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What do customers really want?

November 1st, 2009 / By: / Business, Feature, Management

Perfecting the art of mind reading.

It’s conventional wisdom that in a sluggish economy, what consumers desire more than anything else is a low price. But when business owners in the specialty textiles industry ask themselves the question “What do our customers want from us?,” they’re finding that the answer is not that simple. In fact, the conventional wisdom is misleading—maybe even incorrect.

Certainly customers are buying smaller quantities of goods. But in most cases, they are not gravitating toward lower quality products, say industry members.

“Customers are buying less,” says Nora Norby, MFC, president of Banner Creations Inc., Minneapolis, Minn. “The same customers are ordering the same things, but the size of the jobs has plummeted.”

Bob Helmsing, MFC, vice president of Lawrence Fabric Structures in St. Louis, Mo., has noticed the same thing.

“Pockets have definitely tightened up,” he says. “But we don’t see a cheapening of the product. They’re not buying a lesser model of awning. It’s just that more often they are saying, ‘I don’t need that now. I can wait. I can live without this.’”

Within the industry itself, many customers don’t have the luxury of doing without. If companies need a new heat sealer, they need it— whether they have the money or not.

“Price, in our opinion, isn’t the reason people aren’t buying right now,” says Jeff Sponseller, executive vice president of Miller Weldmaster Corp., Navarre, Ohio. “I ask my sales reps all the time if we could come down on price to close a particular deal, and most of them say ‘Not really.’ Certainly their negotiating position improves, but the sale is really not that much price dependent. Let’s say we were selling a $50,000 machine. They are not going to buy it because it goes to $45,000. They are going to buy it because they need that machine.”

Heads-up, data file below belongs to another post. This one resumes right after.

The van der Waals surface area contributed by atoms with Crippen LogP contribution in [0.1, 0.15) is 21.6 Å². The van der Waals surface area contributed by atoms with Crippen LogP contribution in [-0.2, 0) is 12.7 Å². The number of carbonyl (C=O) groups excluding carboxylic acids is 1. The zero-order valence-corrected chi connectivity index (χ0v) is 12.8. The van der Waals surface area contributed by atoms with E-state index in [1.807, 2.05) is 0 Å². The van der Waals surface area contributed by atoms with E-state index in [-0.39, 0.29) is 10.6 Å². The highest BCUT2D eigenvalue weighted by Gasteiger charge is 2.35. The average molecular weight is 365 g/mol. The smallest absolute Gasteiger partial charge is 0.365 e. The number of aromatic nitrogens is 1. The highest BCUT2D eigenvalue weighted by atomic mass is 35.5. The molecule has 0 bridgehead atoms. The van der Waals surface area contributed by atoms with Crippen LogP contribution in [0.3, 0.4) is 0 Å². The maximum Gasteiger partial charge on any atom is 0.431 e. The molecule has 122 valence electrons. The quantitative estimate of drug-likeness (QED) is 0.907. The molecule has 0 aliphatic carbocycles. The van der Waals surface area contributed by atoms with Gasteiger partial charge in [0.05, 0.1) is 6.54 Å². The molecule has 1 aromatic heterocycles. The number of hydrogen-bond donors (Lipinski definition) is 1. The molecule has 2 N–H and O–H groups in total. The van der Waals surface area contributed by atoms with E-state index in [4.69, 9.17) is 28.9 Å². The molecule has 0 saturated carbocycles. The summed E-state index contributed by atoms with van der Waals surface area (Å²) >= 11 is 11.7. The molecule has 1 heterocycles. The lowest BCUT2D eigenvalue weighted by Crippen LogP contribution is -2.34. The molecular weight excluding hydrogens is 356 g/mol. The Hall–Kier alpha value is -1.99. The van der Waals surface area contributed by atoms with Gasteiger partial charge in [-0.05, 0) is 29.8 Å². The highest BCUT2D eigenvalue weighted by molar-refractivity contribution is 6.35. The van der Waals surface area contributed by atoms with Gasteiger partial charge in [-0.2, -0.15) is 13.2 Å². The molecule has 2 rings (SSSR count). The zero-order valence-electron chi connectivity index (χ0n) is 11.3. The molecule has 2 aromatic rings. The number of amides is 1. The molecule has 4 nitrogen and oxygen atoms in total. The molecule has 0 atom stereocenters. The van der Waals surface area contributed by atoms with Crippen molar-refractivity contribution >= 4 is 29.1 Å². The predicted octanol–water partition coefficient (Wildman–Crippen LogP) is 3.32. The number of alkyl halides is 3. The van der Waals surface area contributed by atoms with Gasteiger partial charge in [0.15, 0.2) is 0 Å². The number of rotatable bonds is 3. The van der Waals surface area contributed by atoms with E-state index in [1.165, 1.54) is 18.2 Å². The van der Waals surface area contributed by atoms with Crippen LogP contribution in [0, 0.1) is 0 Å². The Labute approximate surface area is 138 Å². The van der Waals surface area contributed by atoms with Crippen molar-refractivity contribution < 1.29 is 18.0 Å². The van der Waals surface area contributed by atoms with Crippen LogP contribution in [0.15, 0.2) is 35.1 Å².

What helps Miller Weldmaster close the sale is partly its quality equipment, but also that the company tries very hard to chart out return on investment (ROI) for its customers. It’s not always the person signing the check who’s purchasing the machine; sometimes a bit of documentation goes a long way toward a capital investment getting approval from the boss. So, too, does creative financing.

“We don’t offer leasing ourselves, but we work with a couple of leasing companies around the country, and we’ll help our customers get financing,” Sponseller explains. “Often it’s not that [the customers] have bad credit. It’s just that they can’t get a lot of money from their bank right that moment, even though they need the machine for their business.”

Shelly Alex, vice president of sales and marketing, Moss Inc., Belfast, Maine, has noticed that some customers can’t commit to purchases until the last minute. What’s most valuable to these buyers is Moss’s ability to respond to orders with a very short lead time. Customers also like it when the company is able to repurpose pieces they’ve already bought—for example, putting a new cover on an existing frame. In a pinch, Moss can even rent them a standard frame and print a custom skin for it.

Discover customers’ wants and needs

Nowadays, few companies can survive by selling to the same customers they’ve always sold to. Salespeople must try to find new potential buyers, ferret out those customers’ wants and needs, and tailor their product presentations accordingly.

“We’ve changed our marketing so that when you come to our Web page, you don’t say what machine you’re looking for, you say what you do,” Sponseller says. “If you make truck tarps, we take you to a page that shows all of the machines that make truck tarps, and highlights why one might work better than another.”

Sometimes what customers want most is to feel they’re being listened to.